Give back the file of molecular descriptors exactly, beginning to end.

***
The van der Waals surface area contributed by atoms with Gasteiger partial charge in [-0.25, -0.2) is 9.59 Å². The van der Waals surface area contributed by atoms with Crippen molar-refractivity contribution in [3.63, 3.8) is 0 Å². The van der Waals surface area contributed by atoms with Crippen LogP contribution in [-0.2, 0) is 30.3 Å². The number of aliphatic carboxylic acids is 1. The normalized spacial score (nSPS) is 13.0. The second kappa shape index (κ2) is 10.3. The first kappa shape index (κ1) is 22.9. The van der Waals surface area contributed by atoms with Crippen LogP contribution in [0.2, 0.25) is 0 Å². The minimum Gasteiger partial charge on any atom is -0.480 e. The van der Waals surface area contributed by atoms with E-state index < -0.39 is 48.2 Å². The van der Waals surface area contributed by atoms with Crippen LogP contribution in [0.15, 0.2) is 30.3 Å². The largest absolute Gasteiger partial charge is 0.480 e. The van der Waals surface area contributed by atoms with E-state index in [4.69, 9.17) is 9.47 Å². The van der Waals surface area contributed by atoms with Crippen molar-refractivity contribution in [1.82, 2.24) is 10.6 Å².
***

The van der Waals surface area contributed by atoms with Gasteiger partial charge in [-0.25, -0.2) is 9.59 Å². The van der Waals surface area contributed by atoms with Crippen molar-refractivity contribution in [3.63, 3.8) is 0 Å². The van der Waals surface area contributed by atoms with Crippen LogP contribution in [-0.2, 0) is 30.3 Å². The number of aliphatic carboxylic acids is 1. The normalized spacial score (nSPS) is 13.0. The second kappa shape index (κ2) is 10.3. The first kappa shape index (κ1) is 22.9. The van der Waals surface area contributed by atoms with Crippen LogP contribution in [0.2, 0.25) is 0 Å². The minimum Gasteiger partial charge on any atom is -0.480 e. The van der Waals surface area contributed by atoms with E-state index < -0.39 is 48.2 Å². The van der Waals surface area contributed by atoms with Crippen LogP contribution in [0.15, 0.2) is 30.3 Å². The largest absolute Gasteiger partial charge is 0.480 e. The van der Waals surface area contributed by atoms with E-state index in [4.69, 9.17) is 9.47 Å². The van der Waals surface area contributed by atoms with Crippen molar-refractivity contribution in [1.82, 2.24) is 10.6 Å².